London's Metropolitan Police has said it is not treating the death of Dolores O'Riordan as suspicious.
The 46-year-old singer, from Friarstown, Kilmallock in Limerick, was found dead at a hotel on London's Park Lane yesterday morning.
A book of condolence has opened at Limerick City and County Council at Merchant's Quay with dozens of people queuing to sign it.
Past pupils from Ms O'Riordan's secondary school, Laurel Hill Coláiste in Limerick, were among those to sign the book.
People queued in Limerick from early morning to sign a book of condolence for Dolores O'Riordan pic.twitter.com/Rw233Y2XZf— RTÉ News (@rtenews) January 16, 2018
A band who were due to record a song with Ms O'Riordan said they were "heartbroken" the collaboration will not go ahead after the death of The Cranberries' singer.
Hard rock band Bad Wolves were due to record a cover of The Cranberries' hit Zombie.
They posted a message on Facebook saying they were "shocked and saddened" at the news of her death.
The tribute from singer Tommy Vext said: "Zombie is an incredibly personal song and although we are a hard rock band, we always felt the rawness and honesty she projected on stage and in her recordings was something to which all bands should aspire to, regardless of genre.
"When we heard she liked our version and wanted to sing on it, it was the greatest compliment a new band, or any band for that matter, could have received."
Music producer and friend Dan Waite also paid tribute to the singer, revealing she left him a message in that she sounded "full of life".
He said: "Dolores left me a voice message stating how much she loved Bad Wolves version of Zombie; she was looking forward to seeing me in the studio and recording vocals.
"She sounded full of life, was joking and excited to see me and my wife this week. The news of her passing is devastating and my thoughts are with Don her ex-husband, her children, and her mother."
The Cranberries said they were "devastated" at her death, saying "the world has lost a true artist".
The band - Noel and Mike Hogan and Fergal Lawler - posted a message on Twitter last night saying: "We are devastated on the passing of our friend Dolores.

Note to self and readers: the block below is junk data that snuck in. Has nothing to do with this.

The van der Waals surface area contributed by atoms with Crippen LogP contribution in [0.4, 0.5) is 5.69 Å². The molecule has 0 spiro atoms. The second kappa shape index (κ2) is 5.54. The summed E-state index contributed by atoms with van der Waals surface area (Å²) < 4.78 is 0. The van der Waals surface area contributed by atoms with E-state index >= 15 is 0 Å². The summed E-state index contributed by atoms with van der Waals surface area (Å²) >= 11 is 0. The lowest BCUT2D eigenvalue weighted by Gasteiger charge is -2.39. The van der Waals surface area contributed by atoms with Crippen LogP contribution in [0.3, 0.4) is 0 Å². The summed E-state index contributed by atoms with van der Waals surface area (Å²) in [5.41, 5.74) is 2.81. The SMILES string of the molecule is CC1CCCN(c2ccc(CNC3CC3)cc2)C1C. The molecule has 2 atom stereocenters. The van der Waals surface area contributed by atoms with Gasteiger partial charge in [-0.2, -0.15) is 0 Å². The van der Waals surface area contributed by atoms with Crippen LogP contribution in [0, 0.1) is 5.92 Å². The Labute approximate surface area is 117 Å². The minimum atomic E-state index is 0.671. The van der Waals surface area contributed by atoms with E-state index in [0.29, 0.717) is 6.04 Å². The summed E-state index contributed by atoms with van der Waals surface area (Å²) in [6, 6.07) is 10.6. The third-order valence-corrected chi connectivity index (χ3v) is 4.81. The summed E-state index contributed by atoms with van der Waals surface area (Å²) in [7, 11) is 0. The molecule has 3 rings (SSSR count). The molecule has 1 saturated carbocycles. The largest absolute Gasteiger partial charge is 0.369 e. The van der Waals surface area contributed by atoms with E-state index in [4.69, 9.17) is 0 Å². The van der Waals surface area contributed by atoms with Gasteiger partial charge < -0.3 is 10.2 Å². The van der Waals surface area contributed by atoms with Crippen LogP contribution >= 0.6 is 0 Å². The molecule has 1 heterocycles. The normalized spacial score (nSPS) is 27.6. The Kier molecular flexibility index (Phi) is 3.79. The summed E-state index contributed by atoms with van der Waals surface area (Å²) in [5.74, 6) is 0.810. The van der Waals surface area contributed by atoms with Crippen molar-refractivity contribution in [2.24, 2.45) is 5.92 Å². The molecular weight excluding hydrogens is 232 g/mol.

"She was an extraordinary talent and we feel very privileged to have been part of her life from 1989 when we started The Cranberries.
"The world has lost a true artist today.
"Noel, Mike and Fergal."
Former promoter remembers special voice
Ber Angley, who promoted The Cranberries at the start of their career, said he knew Ms O'Riordan was special as soon as he heard her voice.
Speaking on RTÉ's Morning Ireland, he said that he first met the band in 1993, and even though they were at the early stages of their career, they had something unique.
"It was her voice. The other thing was the songs," he said.
"They did a version of Linger at the time, now it was a very crude version of Linger. But I knew they had something.
"I remember mentioning it to other people, saying I would have them back and they should go and watch them. I even remember talking to Louis Walsh at the time and saying, 'you watch this band'."
Speaking on the same programme, the father of a young boy killed in the Warrington bombings said he was unaware until yesterday that The Cranberries song Zombie was written in response to the atrocity.
Tim Parry, 12, and three-year-old Johnathan Ball were killed in the 1993 IRA bombing.
Colin Parry said that he listened to the song yesterday, which he described as "captivating and poignant".
Mr Parry said he was very moved by the singing voice of O'Riordan.
He said: "For an Irish band to sing about the tragedy of my son and Johnathan dying is obviously very poignant.
"It reminded me very, very much of the enormous amount of sympathy and kind mail we got from Ireland, the whole of Ireland, in the days, weeks and months that followed the attack in Warrington."